Justice Department to probe foreclosure practices after series of scandalous allegations

In yet another sign that the foreclosure crisis in the US may be getting out of hand, a Florida woman has gone to the press about having her home broken into -- by an agent of her mortgage bank.

Nancy Jacobini of Orange County, Florida, says she was three months behind on her mortgage payments, but not in foreclosure, when she heard an intruder breaking into her home.

Panicked, she called 911 and spent 10 nervous minutes on the phone with a dispatcher only to discover that the intruder was an agent of her mortgage company, JPMorganChase, who had come to change the locks on her home.

"Someone is breaking ... somebody broke into my house!" a frightened Jacobini can be heard saying on a 911 tape obtained by WTFV channel 9 in Jacksonville.

Listen to the whole 911 conversation at 4closurefraud.org.

According to WFTV, the bank claims Jacobini never established a mortgage payment plan, and the house was assumed to be vacant as there were no utilities at the address. But the news crew found electricity and running water in the house.

A JPMorganChase representative told the news crew that the company had made a "mistake" in attempting to change the locks, and that the company has no right to change the locks on a home that hasn't been foreclosed and which is occupied.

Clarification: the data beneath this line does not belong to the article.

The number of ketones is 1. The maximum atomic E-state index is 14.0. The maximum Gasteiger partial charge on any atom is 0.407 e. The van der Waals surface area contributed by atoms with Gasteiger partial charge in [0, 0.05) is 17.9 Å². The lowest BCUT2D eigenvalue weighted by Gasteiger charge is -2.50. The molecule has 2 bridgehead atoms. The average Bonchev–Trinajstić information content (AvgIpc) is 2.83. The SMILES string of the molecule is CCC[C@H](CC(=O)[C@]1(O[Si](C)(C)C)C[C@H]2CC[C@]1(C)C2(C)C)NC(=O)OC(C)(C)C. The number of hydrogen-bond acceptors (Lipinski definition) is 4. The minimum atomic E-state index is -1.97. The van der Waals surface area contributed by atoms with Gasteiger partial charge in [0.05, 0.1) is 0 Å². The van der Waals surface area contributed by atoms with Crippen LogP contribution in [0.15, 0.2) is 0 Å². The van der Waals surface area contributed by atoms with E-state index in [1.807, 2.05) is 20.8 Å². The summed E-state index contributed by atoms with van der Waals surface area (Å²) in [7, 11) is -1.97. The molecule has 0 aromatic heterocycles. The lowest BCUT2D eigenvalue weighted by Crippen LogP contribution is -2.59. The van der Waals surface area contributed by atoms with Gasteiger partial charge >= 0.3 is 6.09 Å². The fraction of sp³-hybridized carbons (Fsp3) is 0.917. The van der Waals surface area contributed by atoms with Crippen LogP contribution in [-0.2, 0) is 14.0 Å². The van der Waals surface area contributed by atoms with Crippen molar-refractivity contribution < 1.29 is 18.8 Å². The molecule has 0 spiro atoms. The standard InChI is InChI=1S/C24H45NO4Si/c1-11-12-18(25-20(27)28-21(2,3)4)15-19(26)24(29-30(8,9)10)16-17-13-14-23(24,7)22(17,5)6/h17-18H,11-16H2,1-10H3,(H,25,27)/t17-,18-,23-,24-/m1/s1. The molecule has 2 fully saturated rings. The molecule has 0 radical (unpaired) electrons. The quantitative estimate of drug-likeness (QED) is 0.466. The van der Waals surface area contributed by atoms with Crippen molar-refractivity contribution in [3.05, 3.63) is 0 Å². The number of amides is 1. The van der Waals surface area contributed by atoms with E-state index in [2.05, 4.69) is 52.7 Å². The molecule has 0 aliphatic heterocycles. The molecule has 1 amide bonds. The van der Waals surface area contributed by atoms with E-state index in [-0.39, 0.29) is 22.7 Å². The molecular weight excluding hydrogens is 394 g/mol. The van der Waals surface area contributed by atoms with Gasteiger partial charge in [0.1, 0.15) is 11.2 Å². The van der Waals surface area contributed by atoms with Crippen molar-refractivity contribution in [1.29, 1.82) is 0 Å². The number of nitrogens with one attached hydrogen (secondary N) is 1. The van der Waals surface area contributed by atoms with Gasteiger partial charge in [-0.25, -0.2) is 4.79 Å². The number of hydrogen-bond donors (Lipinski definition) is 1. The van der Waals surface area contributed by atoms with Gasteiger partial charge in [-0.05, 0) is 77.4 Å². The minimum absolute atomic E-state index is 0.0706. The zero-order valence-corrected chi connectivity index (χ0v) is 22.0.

As some blogs were quick to point out, the bank agent's move may have broken Florida law.

"We now have confirmed instances, including 911 calls, of banks hiring people to break into homes where the foreclosure has not yet taken place, and in some instances, they're breaking into the wrong house," writes Karl Denninger at the Market Ticker blog. "That's illegal -- until the bank has a court order giving them possession, they don't have possession and they have no right to be there."

Denninger describes the bank agent as a "thug."

In another notorious instance last month, a Ft. Lauderdale, Florida, man had his home foreclosed by Bank of America -- even though he had paid cash for it seven months earlier.

"I feel like I'm hanging in the wind and I'm scared to death," Jason Grodensky told AP. "How did some attorney put through a foreclosure illegally?"


The news comes as lawmakers in Washington grow increasingly alarmed over allegations of foreclosure fraud in the wake of the housing collapse. On Wednesday, Attorney General Eric Holder held a press conference to announce the Department of Justice would be carrying out a probe into foreclosure practices at mortgage banks, The Hill reported.

The move came after House Speaker Nancy Pelosi and 30 other House Democrats called for an investigation into how banks are carrying out foreclosures.

"We are aware of the charges that have surfaced in the newspapers in the last couple of days, and we're looking at them," said Holder.

Among the allegations the attorney general was referring to was the phenomenon of "robo-signers" -- bank agents who approve home foreclosures without reading the necessary documentation to determine if the house is due for foreclosure.

On top of the federal investigation, "authorities in at least seven states are probing whether lenders used false documents and signatures to justify hundreds of thousands of foreclosures, and the number of these inquiries will grow, according to state officials and legal experts," reports Bloomberg News.

Last week, Bank of America announced it was freezing foreclosures in 23 states over allegations of wrongdoing. JPMorgan, the bank involved in the alleged Florida break-in, quickly followed suit, suspending foreclosures in the same 23 states. Ally Financial, formerly known as GMAC, did the same last month.